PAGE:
It is going to be a busy week, and we look forward to learning a lot. Look for our recap of the show next week!
A little over three years ago (my how time flies), we installed a 52kW solar project at the Westridge School for Girls, here in Pasadena. At the time, the project got a fair amount of attention (including an award from the City), was featured in a video (watch it here), and was the lead story in Enphase Energy’s Summer 2012 Newsletter.
Three years down the road, the folks at Enphase decided to circle back and check-in to see how the Westridge project had performed over the years - both in terms of saving money for the school, as well as being incorporated into the curriculum (another key goal of the project).
The article, titled — Solar on the Roof, Power in the Classroom — details how the Westridge Solar system has outperformed the modeled performance, producing 105% of the expected yield. That overproduction actually benefits the school twice: most obviously by lowering the bills that much more, but secondarily, by providing a larger than expected performance-based rebate payment.
Beyond that, however, the system has also proved to be an effective teaching tool, allowing Westridge students to analyze the copious amounts of data provided by the Enphase microinverters through the Enlighten, cloud-based data reporting service. One science class, for example, was able to discover how analyzing that data could detect the occurrence of a partial solar eclipse.
We are very proud of our partnership with Westridge and we look forward to doing another project with them in the near future.
Likewise, we are grateful for partners like Enphase Energy who are as committed to producing long term solutions as we are. That is one powerful pairing!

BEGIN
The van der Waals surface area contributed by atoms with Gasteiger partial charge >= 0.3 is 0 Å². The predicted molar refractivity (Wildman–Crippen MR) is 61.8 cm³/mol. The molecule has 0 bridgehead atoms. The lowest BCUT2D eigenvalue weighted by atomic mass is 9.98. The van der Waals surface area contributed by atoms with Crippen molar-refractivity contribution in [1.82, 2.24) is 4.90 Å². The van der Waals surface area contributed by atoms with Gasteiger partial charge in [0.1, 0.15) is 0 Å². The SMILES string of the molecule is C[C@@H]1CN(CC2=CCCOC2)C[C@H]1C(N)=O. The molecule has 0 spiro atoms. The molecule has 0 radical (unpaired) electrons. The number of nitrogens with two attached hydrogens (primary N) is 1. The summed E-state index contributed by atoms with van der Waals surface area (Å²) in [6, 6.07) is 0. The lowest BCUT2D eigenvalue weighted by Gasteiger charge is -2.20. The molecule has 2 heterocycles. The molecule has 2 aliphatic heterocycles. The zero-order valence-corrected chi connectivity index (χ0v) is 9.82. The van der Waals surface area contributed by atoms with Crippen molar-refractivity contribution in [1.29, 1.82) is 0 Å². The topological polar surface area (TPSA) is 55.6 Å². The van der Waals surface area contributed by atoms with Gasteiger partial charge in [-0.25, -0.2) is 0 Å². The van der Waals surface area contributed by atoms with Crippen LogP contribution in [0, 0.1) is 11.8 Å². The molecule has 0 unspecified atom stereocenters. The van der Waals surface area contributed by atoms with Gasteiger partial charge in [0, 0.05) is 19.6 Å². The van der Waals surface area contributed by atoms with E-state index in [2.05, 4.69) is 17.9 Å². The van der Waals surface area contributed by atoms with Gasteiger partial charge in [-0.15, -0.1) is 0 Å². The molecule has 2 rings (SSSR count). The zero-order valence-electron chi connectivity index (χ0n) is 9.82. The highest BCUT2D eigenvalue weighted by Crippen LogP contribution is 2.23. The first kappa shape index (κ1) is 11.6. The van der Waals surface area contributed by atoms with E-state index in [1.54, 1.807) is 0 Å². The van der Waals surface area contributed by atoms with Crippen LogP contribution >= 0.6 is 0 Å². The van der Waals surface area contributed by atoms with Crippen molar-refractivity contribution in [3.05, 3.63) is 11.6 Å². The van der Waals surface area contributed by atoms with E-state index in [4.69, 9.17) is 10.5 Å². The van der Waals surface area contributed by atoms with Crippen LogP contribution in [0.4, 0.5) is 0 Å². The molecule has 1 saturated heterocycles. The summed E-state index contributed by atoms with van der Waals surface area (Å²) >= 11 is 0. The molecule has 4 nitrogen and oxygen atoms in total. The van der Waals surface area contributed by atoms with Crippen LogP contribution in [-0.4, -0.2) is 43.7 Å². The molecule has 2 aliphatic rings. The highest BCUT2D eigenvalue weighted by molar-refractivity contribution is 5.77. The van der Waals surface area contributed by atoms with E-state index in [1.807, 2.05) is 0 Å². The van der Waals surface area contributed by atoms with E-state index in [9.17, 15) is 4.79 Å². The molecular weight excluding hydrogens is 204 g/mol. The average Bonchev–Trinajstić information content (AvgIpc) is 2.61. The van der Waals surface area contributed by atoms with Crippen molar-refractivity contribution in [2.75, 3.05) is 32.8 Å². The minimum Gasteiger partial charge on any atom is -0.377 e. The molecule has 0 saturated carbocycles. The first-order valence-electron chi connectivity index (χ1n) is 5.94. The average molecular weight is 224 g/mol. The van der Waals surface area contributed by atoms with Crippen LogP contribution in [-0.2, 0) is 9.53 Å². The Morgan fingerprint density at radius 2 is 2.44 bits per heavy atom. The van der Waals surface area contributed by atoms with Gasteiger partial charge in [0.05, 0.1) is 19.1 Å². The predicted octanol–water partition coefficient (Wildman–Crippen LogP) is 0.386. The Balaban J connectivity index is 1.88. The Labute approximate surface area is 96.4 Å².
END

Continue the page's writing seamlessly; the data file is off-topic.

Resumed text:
SolarEdge has gotten a fair amount of buzz this week thanks to their IPO, but it made us think that maybe it was time to revisit the question—who really has the edge: DC-to-DC “optimizers” like SolarEdge or Enphase microinverters?
|Which would you choose?|
|Enphase Microinverter||SolarEdge Optimizer|
In our view this is a bit of a “no-brainer” and it really comes down to the following three reasons:
Reason #3 - Integrated Grounding — In every solar array, all metal surfaces have to be grounded for safety. Enphase microinverters now feature integrated grounding, which eliminates the need for a separate equipment grounding conductor. SolarEdge does not have this feature and, depending on the jurisdiction, may require the use of a dedicated copper conductor to be run from one unit to the next. This increases both labor costs as well as part costs (copper is expensive these days!). Far better to have that grounding built-in at the factory than assembled on the roof.
Reason #2 - Easier Installation — Beyond the need for that equipment grounding conductor, the SolarEdge system requires the installer to not only mount the optimizers on the roof beneath each panel, but it also requires the installer to mount one or more heavy (51 to 88 pound) inverter(s) on the wall. In contrast, Enphase combines everything into one unit, so there are no heavy inverters to mount to the side of the client’s house.
Reason #1 - Greater Reliability —The number one reason for us at Run on Sun is the greater reliability you get from using Enphase. Frankly, the SolarEdge approach combines the worst of both alternative approaches (i.e., string inverters versus microinverters). You are still putting power electronics in the demanding environment of a roof, AND you have combined that with a single point of failure with the inverter back on the ground! When you use Enphase microinverters you eliminate that single point of failure and you are going with the industry leader in creating reliable, roof-mounted power systems.
Put all of that together, and we think Enphase microinverters provide the greatest value to our clients, which is why we feature them in all of our solar power systems, despite the occassional “buzz” other approaches might generate.
Ever since a fire chief in New Jersey let a warehouse burn for days because of his concerns about dealing with the solar power system on the roof, we are seeing a spate of these stories now migrated to concerns about residential solar as well. We think the risk is greatly overstated, but it turns out that allaying a firefighter’s fear of solar is one more argument for using Enphase microinverters.